At a time when huge budget cuts are looming, "these offshore schemes are unacceptable," he said.

Both Microsoft and HP said they comply with tax laws.

"Microsoft has a complex business and we must comply with the complicated tax code of the United States, resulting in an exceedingly complex tax structure," the company said in a statement. "That is why we've advocated for reforms to simplify the U.S. tax code and make it more competitive with the rest of the world."

HP said its finances have been consistently reviewed and approved by its auditor, Ernst & Young, and that "HP has always had an extremely productive and professional relationship with the IRS, who has permanent offices at two of our facilities and has been continually auditing HP since the filing of our 1962 tax return. They have never raised any concerns about these programs."

"Fiscal cliff"

The hearing came as the federal government lurches toward a Jan. 1 "fiscal cliff" triggered by expiring Bush-era tax cuts and more than $100 billion in mandatory spending cuts.

It also came in the midst of political clashes over whether and how to raise revenues to help reduce federal deficits. Many Democrats have complained that the government is missing out on collecting billions of dollars because companies are stashing profits abroad, thus avoiding taxes. Republicans want to cut the corporate tax rate of 35 percent and ease the tax burden on money that U.S. companies make abroad, which they say would encourage them to invest at home.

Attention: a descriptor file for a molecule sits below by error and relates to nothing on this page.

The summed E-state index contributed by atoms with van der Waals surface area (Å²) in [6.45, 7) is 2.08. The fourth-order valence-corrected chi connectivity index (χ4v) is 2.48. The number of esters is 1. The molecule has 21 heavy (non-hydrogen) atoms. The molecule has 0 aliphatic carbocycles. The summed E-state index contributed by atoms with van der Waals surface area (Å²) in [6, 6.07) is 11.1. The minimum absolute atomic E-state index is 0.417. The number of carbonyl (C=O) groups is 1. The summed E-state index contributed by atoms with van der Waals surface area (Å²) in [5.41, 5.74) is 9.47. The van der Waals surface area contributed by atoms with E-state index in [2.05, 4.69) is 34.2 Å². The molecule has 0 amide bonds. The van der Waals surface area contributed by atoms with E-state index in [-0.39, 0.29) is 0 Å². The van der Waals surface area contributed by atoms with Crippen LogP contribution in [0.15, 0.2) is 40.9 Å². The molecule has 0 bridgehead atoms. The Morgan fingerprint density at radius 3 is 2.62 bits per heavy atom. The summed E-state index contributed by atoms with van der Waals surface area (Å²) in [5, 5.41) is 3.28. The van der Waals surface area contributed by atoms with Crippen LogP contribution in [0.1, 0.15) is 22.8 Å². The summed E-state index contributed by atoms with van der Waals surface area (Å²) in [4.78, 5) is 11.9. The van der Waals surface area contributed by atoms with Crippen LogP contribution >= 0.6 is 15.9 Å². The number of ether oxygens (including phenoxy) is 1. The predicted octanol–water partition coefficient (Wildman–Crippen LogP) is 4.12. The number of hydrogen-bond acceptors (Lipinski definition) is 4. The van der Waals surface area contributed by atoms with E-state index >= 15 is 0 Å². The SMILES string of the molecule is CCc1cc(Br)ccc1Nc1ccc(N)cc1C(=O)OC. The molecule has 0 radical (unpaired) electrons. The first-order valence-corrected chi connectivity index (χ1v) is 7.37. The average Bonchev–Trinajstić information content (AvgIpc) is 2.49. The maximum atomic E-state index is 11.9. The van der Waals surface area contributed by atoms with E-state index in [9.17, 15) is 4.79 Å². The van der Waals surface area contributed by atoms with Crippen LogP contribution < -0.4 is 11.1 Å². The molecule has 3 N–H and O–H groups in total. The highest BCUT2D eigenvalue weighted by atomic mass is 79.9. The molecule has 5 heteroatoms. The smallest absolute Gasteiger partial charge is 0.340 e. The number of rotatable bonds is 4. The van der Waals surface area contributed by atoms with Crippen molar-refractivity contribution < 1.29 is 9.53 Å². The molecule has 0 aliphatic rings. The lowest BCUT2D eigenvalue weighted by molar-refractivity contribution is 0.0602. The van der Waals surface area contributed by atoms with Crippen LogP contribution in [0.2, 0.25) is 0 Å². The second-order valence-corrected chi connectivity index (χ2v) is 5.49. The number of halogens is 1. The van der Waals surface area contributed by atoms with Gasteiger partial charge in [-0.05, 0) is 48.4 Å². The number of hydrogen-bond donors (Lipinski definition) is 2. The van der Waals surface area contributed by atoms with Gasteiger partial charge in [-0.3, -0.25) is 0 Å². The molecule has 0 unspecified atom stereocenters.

At the hearing, Levin struggled to keep the complex tax tactics straight. William Sample, Microsoft's vice president of worldwide tax, gave clipped answers that Levin frequently interrupted.

At one point, Levin asked Sample if it was in Microsoft's best interest to have its offshore subsidiaries pay as little taxes as possible by sublicensing as much intellectual property as possible, even though 85 percent of Microsoft's research and development work is conducted in the U.S.

"Senator, again, I would respectfully disagree with that characterization," Sample said.

"It's a question," Levin responded. "You can answer, 'No, it's not in Microsoft's best interest' if you want."

Sen. Tom Coburn, of Oklahoma, the committee's top Republican and the only other member to attend the hearing, said companies were exercising "properly legal tax avoidance."

While tax-law experts seemed to agree that shifting profits offshore to avoid higher U.S. taxes is not unusual for multinational corporations seeking to pay less in taxes, they disagreed on what they thought of Microsoft's and HP's tactics.